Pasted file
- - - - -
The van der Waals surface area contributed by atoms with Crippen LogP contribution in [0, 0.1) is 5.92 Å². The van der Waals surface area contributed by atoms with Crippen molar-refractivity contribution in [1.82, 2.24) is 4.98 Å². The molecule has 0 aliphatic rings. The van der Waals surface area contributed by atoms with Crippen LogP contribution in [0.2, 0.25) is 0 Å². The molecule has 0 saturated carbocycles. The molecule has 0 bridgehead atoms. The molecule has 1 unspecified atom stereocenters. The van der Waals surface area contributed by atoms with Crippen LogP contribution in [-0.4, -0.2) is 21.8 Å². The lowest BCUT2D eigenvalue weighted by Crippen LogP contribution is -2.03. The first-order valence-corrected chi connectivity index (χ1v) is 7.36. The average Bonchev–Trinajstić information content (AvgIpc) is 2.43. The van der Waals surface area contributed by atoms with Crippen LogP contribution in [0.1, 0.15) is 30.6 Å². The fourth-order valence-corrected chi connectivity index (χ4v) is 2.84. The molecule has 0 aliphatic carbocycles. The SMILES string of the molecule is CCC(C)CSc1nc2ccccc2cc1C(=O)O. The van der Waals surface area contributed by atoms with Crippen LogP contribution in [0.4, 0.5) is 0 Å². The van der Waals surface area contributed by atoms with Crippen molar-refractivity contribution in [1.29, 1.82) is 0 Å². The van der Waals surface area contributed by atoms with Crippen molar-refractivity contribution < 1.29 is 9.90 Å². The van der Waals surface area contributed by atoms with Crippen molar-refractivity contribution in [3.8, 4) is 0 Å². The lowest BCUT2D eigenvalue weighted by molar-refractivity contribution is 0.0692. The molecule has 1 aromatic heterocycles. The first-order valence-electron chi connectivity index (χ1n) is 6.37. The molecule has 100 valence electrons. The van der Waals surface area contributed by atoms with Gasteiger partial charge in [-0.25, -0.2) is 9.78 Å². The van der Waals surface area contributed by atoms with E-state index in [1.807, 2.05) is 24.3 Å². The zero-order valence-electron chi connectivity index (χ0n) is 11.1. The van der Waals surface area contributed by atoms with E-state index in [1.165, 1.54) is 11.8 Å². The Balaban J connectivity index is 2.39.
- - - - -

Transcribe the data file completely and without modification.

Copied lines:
The van der Waals surface area contributed by atoms with Crippen LogP contribution in [0, 0.1) is 5.92 Å². The van der Waals surface area contributed by atoms with Crippen molar-refractivity contribution in [1.82, 2.24) is 4.98 Å². The molecule has 0 aliphatic rings. The van der Waals surface area contributed by atoms with Crippen LogP contribution in [0.2, 0.25) is 0 Å². The molecule has 0 saturated carbocycles. The molecule has 0 bridgehead atoms. The molecule has 1 unspecified atom stereocenters. The van der Waals surface area contributed by atoms with Crippen LogP contribution in [-0.4, -0.2) is 21.8 Å². The lowest BCUT2D eigenvalue weighted by Crippen LogP contribution is -2.03. The first-order valence-corrected chi connectivity index (χ1v) is 7.36. The average Bonchev–Trinajstić information content (AvgIpc) is 2.43. The van der Waals surface area contributed by atoms with Crippen LogP contribution in [0.1, 0.15) is 30.6 Å². The fourth-order valence-corrected chi connectivity index (χ4v) is 2.84. The molecule has 0 aliphatic carbocycles. The SMILES string of the molecule is CCC(C)CSc1nc2ccccc2cc1C(=O)O. The van der Waals surface area contributed by atoms with Crippen LogP contribution in [0.4, 0.5) is 0 Å². The van der Waals surface area contributed by atoms with Crippen molar-refractivity contribution in [1.29, 1.82) is 0 Å². The van der Waals surface area contributed by atoms with Crippen molar-refractivity contribution < 1.29 is 9.90 Å². The van der Waals surface area contributed by atoms with Crippen molar-refractivity contribution in [3.8, 4) is 0 Å². The lowest BCUT2D eigenvalue weighted by molar-refractivity contribution is 0.0692. The molecule has 1 aromatic heterocycles. The first-order valence-electron chi connectivity index (χ1n) is 6.37. The molecule has 100 valence electrons. The van der Waals surface area contributed by atoms with Gasteiger partial charge in [-0.25, -0.2) is 9.78 Å². The van der Waals surface area contributed by atoms with E-state index in [1.807, 2.05) is 24.3 Å². The zero-order valence-electron chi connectivity index (χ0n) is 11.1. The van der Waals surface area contributed by atoms with E-state index in [1.165, 1.54) is 11.8 Å². The Balaban J connectivity index is 2.39.